Let’s start with some tweets that lay out the terms of the ongoing debates.
Macro update... There are two schools of thought...
A. Regional bank fear is contained with no new SVB popping up and FRC is the last domino. Similar to UK gilt crisis, the authorities changed the rules and now we slowly go back to normal.
B. Lending is impaired going forward as deposits flee and fear takes over at US banks. Even the large banks will be pushing lending standards to 11 out of 10 now as there are so many cracks in the edifice and YC inversion is squeeeeezing...
I'm more in Camp B but think it's a slow motion story that will need some horrendous US data to confirm.
I still think the Fed hikes 25 at the March meeting as a final bonetoss to the inflation mandate. Cuts in mid-summer don't seem outrageous but obviously depend on sentiment and growth data. Inflation data is less important now as the Fed can easily look through spot inflation and point out deflating commodity prices, tight bank lending, and big base effects.
Like 2019, we might be surprised at how fast yields go down. 10-year yield went from 3.25% to 1.45% in less than 12 months in 2019 (before COVID).
The $300b spike in the Fed's balance-sheet is not QE but an increase in "Loans" via the Bank Term Funding Program and credit extensions to banks.
The Fed is providing liquidity to the banks as the lender of last resort.
This plays into all of the above as well:
That gave the rest of world—and especially the Eurasian bloc, including now KSA and Iran—the incentive to seriously start implementing a commodity based monetary system, while the collective West is left scrambling, trying to save the way things were. This war forced change overnight, with Europe totally unprepared and the Zhou regime caught between Davos and the Fed—and Eurasia. The offshore dollar shadow banks that have ruled the world since the 1960s are unable to deal with that combination of Eurasia and the Fed.
Now, I want to recommend highly this hour and a half podcast with Luongo that I’m currently listening to:
Here’s the TOC, to give you an idea of the issues that are discussed—and the first hour is the key, although the later part continues excellent discussion on the budget, rates, and the importance of shrinking the Fed’s balance sheet and the dollar flow (QT):
Time Stamp References:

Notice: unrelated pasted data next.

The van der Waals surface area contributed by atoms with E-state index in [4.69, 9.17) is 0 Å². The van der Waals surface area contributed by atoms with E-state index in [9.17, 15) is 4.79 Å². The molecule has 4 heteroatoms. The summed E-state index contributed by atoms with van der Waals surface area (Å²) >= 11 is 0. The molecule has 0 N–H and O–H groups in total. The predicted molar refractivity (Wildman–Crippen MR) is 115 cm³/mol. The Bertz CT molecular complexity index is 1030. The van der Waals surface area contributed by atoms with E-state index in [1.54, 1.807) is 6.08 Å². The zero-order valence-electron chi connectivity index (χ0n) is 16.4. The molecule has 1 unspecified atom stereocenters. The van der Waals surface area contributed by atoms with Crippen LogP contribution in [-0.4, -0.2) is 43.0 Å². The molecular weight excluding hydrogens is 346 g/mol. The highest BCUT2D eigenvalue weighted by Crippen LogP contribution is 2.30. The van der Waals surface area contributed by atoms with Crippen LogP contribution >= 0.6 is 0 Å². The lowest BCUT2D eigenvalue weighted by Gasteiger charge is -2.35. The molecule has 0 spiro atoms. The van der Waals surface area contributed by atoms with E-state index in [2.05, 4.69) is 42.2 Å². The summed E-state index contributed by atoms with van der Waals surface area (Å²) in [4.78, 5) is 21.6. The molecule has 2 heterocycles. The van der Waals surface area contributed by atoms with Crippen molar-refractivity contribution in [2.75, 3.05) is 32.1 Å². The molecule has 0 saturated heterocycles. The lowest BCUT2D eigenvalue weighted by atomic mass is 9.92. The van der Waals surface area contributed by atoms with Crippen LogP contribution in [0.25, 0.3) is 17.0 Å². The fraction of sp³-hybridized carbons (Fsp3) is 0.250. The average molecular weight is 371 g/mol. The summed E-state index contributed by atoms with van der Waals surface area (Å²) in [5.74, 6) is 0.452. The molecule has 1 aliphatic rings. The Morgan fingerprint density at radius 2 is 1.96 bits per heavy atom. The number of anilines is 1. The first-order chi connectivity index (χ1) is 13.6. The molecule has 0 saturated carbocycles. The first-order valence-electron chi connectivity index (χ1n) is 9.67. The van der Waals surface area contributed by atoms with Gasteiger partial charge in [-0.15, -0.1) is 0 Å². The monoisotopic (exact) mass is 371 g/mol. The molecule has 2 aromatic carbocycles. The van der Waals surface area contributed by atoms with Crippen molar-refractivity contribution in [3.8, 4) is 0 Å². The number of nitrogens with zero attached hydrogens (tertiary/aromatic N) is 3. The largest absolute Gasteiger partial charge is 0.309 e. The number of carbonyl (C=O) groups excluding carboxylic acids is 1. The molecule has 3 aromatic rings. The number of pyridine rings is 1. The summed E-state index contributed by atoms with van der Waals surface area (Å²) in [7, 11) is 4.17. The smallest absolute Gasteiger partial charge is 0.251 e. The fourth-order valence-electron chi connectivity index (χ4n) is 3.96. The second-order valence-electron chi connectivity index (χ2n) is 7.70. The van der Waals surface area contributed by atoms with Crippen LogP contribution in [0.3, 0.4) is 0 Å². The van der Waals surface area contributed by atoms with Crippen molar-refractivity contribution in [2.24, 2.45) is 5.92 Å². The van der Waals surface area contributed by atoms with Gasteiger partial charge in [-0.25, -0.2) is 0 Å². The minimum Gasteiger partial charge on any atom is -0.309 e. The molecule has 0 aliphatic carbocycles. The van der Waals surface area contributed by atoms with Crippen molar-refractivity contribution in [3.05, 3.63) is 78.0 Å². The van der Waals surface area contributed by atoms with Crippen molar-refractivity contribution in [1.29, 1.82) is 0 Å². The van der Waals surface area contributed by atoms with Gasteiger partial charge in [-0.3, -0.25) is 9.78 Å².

0:00 – Introduction
0:50 – Banking Crisis & FED
6:36 – Targeting Inflation
14:46 – Eurodollar & Crypto
17:26 – Bail-Outs & Capitalism
22:10 – Spreads & Domestic Mkt.
29:25 – Rate Risks & Europe
34:20 – Japan & BOJ & Europe
45:10 – LIBOR vs. SOFR
52:33 – Yellen Vs. Powell
58:10 – New Monetary System?
1:02:00 – Dollar & Global Trade
1:10:46 – Remonetizing Gold?
1:18:28 – Picking Rates?
1:20:00 – The Bigger Picture
1:23:42 – Learning & Growth
1:31:14 – The Anti-Info Age
And here’s an excerpt from the overview:
Luongo believes Powell wants to undo the damages of the last 15 years and feels it is important to understand the motives of the Fed and globalists.
He also suggests that the Fed took out Silicon Valley Bank due to its involvement in crypto, which could have created an escape velocity for trust in those systems, and challenged the Federal Reserve’s control of monetary policy and fiscal policy.
Powell’s move to guarantee the hole in the regional banks’ balance sheets has had a positive impact on the local credit unions, which can now start offering positive savings rates again. Additionally, the Fed has created a sump pump for US Treasury demand here in the US banking system, which transfers risk overseas and helps protect credit spreads. Christine Lagarde has been attempting to manage credit spreads, but is running out of bullets.
Mr. Luongo discusses the recent shift in monetary policy by the Bank of Japan, which saw the appointment of Ueda as the new head of the bank. Tom suggests that this signals the end of Quantitative Easing in Japan, and that this could lead to the unwinding of the low-yield carry trades that had been supported by the BOJ’s yield curve control. He then explains how this could impact Christine Lagarde’s efforts to maintain credit spread stability, as the BOJ’s yield curve control had been supporting her efforts. Finally, he speculates that this could lead to a weakening of the Euro, potentially leading to its breaking the parity with the Dollar and going as low as 60 or 70 cents.
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"TL was respectfully seeking a degree of validation for the "Theory of Everything" from her."
I'm very much no expert but from what I have read I think that both of DDB's scenarios will play out. The regional banks are basically solvent and sound in the absence of extraordinary runs on their deposits. At the same time I would expect them to be more stringent in their loans. It IS very interesting about FRC vs. SIVB.